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Data Center Power And Cooling Consortium Long Overdue

One of the hottest topics in the world of IT this past year has been the growing difficulty businesses are experiencing in trying to keep up with the demand for computational throughput without creating unmanageable data centers where the cost of running and cooling the equipment exceeds the cost of hardware acquisition. The formation of <a href="http://www.informationweek.com/news/showArticle.jhtml?articleID=185303824">The Green Grid organization</a> announced on Wednesday, could be a first ste

InformationWeek Staff

April 19, 2006

1 Min Read

One of the hottest topics in the world of IT this past year has been the growing difficulty businesses are experiencing in trying to keep up with the demand for computational throughput without creating unmanageable data centers where the cost of running and cooling the equipment exceeds the cost of hardware acquisition. The formation of The Green Grid organization announced on Wednesday, could be a first step to creating an open industry community that can best address the issues and begin the journey to finding solutions.Founding partners Advanced Micro Devices, Hewlett-Packard, IBM, and Sun Microsystems are offering an open invitation to IT professionals, technology companies, energy companies, utilities, and other interested parties to join in trying to establish a dialog around the issues of data center power consumption. Many companies are likely to quickly join in the effort, including, hopefully, Intel, the largest manufacturer of processors used in servers in data centers around the world.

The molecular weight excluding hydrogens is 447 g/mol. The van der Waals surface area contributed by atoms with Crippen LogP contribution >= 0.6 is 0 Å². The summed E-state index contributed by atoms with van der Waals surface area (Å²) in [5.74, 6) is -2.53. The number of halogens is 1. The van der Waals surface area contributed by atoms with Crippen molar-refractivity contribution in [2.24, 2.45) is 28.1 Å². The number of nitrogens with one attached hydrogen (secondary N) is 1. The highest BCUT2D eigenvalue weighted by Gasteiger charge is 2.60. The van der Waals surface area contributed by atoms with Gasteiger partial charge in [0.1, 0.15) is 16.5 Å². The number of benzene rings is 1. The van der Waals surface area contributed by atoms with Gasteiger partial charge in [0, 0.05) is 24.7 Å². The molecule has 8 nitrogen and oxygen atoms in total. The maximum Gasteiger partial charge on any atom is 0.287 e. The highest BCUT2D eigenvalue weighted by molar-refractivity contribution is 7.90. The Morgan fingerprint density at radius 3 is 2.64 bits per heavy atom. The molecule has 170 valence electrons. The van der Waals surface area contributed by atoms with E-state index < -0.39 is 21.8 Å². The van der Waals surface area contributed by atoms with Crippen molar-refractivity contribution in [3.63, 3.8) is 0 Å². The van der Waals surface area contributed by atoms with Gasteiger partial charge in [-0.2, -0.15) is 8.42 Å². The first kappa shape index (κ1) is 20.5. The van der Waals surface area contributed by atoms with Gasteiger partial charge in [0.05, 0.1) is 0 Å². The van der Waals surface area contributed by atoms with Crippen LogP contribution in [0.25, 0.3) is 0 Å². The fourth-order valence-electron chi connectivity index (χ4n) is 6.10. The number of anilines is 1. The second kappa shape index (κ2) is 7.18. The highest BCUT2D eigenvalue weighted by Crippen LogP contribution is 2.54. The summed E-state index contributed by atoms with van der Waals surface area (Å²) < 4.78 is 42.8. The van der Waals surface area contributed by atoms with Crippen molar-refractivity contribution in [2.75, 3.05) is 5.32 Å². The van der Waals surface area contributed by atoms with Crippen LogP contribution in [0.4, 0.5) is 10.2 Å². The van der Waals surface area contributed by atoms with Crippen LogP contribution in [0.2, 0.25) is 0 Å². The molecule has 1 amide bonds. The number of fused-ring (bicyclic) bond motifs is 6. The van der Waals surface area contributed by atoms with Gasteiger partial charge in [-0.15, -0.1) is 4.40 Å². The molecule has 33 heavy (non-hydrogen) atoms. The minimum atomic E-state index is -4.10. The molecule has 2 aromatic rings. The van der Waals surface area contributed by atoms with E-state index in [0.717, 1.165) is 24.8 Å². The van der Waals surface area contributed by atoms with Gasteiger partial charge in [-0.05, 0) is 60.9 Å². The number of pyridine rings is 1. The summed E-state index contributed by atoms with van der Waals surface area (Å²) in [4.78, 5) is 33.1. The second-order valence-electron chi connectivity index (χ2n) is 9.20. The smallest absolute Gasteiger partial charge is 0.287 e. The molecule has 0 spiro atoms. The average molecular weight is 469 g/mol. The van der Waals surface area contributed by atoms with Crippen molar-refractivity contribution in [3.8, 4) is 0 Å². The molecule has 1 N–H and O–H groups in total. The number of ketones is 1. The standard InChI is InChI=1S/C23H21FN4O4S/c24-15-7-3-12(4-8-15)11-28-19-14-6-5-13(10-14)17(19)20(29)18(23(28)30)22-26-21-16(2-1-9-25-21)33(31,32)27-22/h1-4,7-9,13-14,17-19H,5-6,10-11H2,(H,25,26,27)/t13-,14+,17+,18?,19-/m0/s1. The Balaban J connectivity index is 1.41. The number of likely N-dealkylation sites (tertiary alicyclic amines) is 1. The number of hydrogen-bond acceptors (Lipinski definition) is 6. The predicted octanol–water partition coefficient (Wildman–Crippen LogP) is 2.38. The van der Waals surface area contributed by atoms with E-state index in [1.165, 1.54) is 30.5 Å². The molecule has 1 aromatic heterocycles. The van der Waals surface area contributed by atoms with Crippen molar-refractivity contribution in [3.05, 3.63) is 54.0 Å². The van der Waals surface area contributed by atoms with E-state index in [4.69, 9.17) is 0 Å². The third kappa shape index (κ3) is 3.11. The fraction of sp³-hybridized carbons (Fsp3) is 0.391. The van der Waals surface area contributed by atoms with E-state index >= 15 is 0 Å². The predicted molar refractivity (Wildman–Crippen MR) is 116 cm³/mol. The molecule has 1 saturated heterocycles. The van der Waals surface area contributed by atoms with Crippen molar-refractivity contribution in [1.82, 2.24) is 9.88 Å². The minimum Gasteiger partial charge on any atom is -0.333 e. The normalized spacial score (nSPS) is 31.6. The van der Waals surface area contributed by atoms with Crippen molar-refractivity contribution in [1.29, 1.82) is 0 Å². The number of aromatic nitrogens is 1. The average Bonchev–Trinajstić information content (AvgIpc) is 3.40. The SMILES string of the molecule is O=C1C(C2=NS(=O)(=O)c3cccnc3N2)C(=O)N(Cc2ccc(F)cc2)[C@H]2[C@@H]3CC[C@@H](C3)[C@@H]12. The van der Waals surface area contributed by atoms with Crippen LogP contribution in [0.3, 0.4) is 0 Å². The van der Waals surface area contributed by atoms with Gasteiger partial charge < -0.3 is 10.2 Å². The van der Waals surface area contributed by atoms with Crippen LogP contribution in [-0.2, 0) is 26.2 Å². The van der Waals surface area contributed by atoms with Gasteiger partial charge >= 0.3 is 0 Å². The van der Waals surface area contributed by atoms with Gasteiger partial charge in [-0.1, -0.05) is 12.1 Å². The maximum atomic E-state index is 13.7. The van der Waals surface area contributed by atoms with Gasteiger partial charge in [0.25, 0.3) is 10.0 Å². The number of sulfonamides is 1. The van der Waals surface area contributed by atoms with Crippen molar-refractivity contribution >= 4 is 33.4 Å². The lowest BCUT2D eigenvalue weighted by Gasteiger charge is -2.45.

In a survey of 1,200 IT professional commissioned by AMD, 83% said their biggest concerns currently are related to cooling and power, and only 20% said they have a plan in place to address the issues. That survey echoes a survey conducted recently by AFCOM, the leading association for data center professionals, which found that 20% of respondents say their data center is currently exceeding 80% of power capacity, and 49% say it's exceeding 50% of power capacity.

A coalition that brings together both IT professionals, data center managers, equipment providers, utility providers, and others to try and find a path for building and operating at much greater efficiencies is long overdue.

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